Hello, people: you do not sign away your child at birth and get over it! You don't! You don't! You don't! You have to be virtually coerced (as woman after woman attests) by aggressive authority figures and extortionate claims and parents who have been turned, by a craven fear of non-conformity, into the sort of people who gave up Anne Frank. You have to be bullied by a judge into signing on the dotted line. And then you get to hate yourself for the rest of your life.

Think about it. Think about how self-serving the Story is. Then think about any new mother you've ever known. Do I have to ask you? I don't think so.

My reason for overriding the three reasons is my belief that Ann Fessler's interviewees have something to tell me: only when they reunited with their adopted children did the women begin to heal. It wasn't always, or even usually, easy. But it was the indispensable event. It may turn out that my mother, should she still be alive and available for contact, will not be best pleased to meet me. She may "abandon" me a second time. That's fine. But I don't feel that the choice is mine to make. I feel, rather, that I have a moral obligation to put myself forward. To let her know, as I said the other day, that I'm okay. To put an end to her grieving, if there has been any grieving. If she wants to, she can even count my toes.


RJ, I cannot imagine the emotional atmosphere of such an event when your birth mother and yourself finally meet again. Nevertheless, I understand -and whole-heartedly support- your stance (which, by the way, you have again articulated so beautifully). My only regret is that the 'abandoned', even those without any major laments for their dissipated childhoods, are 'obliged' to be open to the rendezvous, and to deal with the fact that they, the children, shall never forget.

What a powerful piece, RJ. May fortune smile on your search.

Hi RJ - while I enjoyed reading your piece, and learning more background facts about you than you usually show, I do feel honor bound to mention the case of one of my best friends, Mary Ellen. She became pregnant when we were both 23 (1989), and she decided that while she didn't want to raise a child at that point in her life, she didn't want to have an abortion. (The father, a co-worker of ours, wanted her to have an abortion, but said he would go along with whatever her decision was.) She herself arranged an adoption, against the advice of her extended family. And she willingly went along wth it. She never regretted giving her son to this couple, who wanted him very badly. (Interestingly, just this year she had another baby boy.)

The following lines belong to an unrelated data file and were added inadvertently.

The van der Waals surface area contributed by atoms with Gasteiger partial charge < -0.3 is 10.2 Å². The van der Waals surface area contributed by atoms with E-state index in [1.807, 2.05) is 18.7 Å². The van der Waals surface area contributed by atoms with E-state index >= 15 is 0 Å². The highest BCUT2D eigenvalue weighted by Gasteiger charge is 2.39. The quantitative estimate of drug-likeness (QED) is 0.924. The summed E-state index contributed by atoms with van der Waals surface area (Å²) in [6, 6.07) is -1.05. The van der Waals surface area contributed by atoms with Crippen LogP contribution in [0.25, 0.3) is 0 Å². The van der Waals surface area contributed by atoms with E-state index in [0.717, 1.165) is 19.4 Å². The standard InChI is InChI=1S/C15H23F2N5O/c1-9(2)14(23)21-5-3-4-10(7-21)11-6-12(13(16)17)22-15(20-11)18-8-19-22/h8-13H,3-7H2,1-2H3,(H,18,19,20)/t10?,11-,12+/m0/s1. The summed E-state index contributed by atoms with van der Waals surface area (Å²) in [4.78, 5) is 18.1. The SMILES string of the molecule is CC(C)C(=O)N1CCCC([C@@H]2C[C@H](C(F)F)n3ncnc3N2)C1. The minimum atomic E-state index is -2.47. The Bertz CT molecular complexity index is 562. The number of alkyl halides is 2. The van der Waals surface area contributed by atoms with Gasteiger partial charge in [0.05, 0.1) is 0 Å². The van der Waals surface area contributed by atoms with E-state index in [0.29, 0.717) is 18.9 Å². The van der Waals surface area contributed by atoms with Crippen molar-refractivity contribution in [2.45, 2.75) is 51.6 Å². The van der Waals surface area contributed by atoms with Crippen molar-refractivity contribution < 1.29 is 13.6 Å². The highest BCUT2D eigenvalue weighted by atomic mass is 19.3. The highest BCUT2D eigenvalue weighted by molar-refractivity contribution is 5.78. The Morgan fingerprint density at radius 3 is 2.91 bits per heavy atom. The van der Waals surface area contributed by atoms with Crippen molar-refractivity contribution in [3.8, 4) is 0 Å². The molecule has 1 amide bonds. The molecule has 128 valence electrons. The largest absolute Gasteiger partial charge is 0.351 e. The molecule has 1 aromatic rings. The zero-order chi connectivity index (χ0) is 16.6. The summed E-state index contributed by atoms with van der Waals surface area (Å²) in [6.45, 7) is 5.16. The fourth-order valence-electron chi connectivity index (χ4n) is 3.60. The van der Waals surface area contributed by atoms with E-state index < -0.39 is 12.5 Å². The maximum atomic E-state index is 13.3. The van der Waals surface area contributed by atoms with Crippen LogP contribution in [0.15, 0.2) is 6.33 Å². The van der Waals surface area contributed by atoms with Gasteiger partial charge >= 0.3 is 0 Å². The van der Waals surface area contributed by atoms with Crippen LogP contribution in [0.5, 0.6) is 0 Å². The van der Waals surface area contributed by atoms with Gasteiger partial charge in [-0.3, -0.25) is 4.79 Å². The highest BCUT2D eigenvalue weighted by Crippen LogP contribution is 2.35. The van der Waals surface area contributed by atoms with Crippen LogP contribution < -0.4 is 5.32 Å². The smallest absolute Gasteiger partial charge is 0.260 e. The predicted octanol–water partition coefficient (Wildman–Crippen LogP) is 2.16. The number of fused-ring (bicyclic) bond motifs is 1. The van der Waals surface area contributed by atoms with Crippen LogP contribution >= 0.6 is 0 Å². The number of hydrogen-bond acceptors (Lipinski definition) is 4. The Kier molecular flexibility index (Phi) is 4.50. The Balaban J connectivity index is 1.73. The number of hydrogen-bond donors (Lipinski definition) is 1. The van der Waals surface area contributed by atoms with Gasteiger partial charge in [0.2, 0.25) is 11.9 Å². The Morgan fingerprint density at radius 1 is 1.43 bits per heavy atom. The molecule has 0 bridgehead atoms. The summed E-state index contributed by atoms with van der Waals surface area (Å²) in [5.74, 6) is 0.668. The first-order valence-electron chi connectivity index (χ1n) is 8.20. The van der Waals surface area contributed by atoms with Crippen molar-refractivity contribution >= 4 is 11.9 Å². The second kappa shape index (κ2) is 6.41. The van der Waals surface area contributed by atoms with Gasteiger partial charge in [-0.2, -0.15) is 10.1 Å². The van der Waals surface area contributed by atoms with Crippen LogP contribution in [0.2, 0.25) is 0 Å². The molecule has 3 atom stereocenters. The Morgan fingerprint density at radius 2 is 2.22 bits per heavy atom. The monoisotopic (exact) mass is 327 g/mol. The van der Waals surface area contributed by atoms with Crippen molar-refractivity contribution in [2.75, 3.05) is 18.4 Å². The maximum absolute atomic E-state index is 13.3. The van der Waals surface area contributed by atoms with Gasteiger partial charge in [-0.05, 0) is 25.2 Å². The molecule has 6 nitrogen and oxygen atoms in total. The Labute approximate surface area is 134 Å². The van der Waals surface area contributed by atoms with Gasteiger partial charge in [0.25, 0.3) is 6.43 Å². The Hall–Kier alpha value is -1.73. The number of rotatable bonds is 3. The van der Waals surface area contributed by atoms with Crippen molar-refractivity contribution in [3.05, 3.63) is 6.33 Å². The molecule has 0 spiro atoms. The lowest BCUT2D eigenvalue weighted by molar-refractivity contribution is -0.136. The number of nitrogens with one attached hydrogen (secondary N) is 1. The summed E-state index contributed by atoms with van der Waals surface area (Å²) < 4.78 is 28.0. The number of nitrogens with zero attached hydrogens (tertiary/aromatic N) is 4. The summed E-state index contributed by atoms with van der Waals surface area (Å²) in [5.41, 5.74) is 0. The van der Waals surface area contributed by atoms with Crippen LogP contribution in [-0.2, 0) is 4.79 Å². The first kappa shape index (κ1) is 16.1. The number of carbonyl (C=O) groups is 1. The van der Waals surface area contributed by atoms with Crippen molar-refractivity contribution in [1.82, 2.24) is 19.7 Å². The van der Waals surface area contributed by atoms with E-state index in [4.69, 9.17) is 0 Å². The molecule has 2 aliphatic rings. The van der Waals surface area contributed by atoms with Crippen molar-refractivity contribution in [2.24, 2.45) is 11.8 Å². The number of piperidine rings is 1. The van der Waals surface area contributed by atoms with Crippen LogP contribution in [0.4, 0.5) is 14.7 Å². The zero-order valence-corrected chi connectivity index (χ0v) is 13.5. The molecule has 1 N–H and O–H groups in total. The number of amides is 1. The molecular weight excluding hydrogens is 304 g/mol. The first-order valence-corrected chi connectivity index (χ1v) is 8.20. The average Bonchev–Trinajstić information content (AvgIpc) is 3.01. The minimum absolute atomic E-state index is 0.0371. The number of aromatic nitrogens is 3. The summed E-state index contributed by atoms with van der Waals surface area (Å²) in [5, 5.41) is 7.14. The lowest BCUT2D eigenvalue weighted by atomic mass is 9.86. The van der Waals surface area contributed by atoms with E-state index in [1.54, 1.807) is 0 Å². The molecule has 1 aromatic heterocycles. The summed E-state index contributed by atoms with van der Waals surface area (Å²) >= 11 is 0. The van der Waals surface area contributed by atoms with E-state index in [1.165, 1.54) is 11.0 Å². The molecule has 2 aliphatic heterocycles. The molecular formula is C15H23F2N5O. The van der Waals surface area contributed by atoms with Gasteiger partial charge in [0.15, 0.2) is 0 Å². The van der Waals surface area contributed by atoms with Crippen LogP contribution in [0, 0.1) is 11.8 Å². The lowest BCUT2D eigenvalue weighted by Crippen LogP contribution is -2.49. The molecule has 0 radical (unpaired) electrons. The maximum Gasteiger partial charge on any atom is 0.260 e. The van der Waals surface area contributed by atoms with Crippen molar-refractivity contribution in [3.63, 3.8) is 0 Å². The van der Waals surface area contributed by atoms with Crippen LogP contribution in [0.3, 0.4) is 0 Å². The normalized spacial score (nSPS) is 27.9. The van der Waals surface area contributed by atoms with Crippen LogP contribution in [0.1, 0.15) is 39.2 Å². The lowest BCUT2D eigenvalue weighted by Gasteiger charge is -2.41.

I was with her back in 1989, right after the birth, and she did cry a little bit while holding the baby, but not for very long. She has a strong resolve, I think. When the baby was about three days old and the new parents came to pick him up, Mary Ellen's mother cried, but she didn't.

A possible difference in this case is that Mary Ellen was VERY much in control of the adoption, in terms of approving who got her baby. And it was agreed that she could write back and forth wth the adoptive parents (which she did about three times.)

I think that your point of view may be based on how adoption may have worked a few decades ago, but not necessarily how it works now? What do you think?

I love the Blague. Keep it coming.

Thanks for several things here petite anglaise in general and particularly her comment on abandonment from the adoptee's view

It struck me as simplistic, tidy way of glossing over a far more complex and messy tangle of feelings. Generalisation, when in fact everyone’s story is unique.

Also, another gem when she speaks of finally having some clarity on her own issues

When I talked to Mr Frog about this, he said it seemed too obvious to have been the subject of some sort of epiphany. But then that’s what epiphanies are about, in my opinion - suddenly finding clarity, understanding, words to express something which has been staring you in the face all along, only you couldn’t see it.

Petite Anglaise's adoption category itself as a whole is really worthwhile proving once again how well anyone can do to follow your lead in reading on the blogosphere. And finally, these sparklingly gems from you here recently

I know how easy it is to take people up without giving a thought to whether you'll ever want to put them down

She may "abandon" me a second time. That's fine. But I don't feel that the choice is mine to make. I feel, rather, that I have a moral obligation to put myself forward. To let her know, as I said the other day, that I'm okay.

Along with what you have termed The Story these are very powerful ideas and well put as usual. If you continue in this pursuit, it will certainly put your idea of ambition as a kind of undistracted energy that achieves results with grace to the test. The results will be beneficial for all of us and we will wait patiently for them.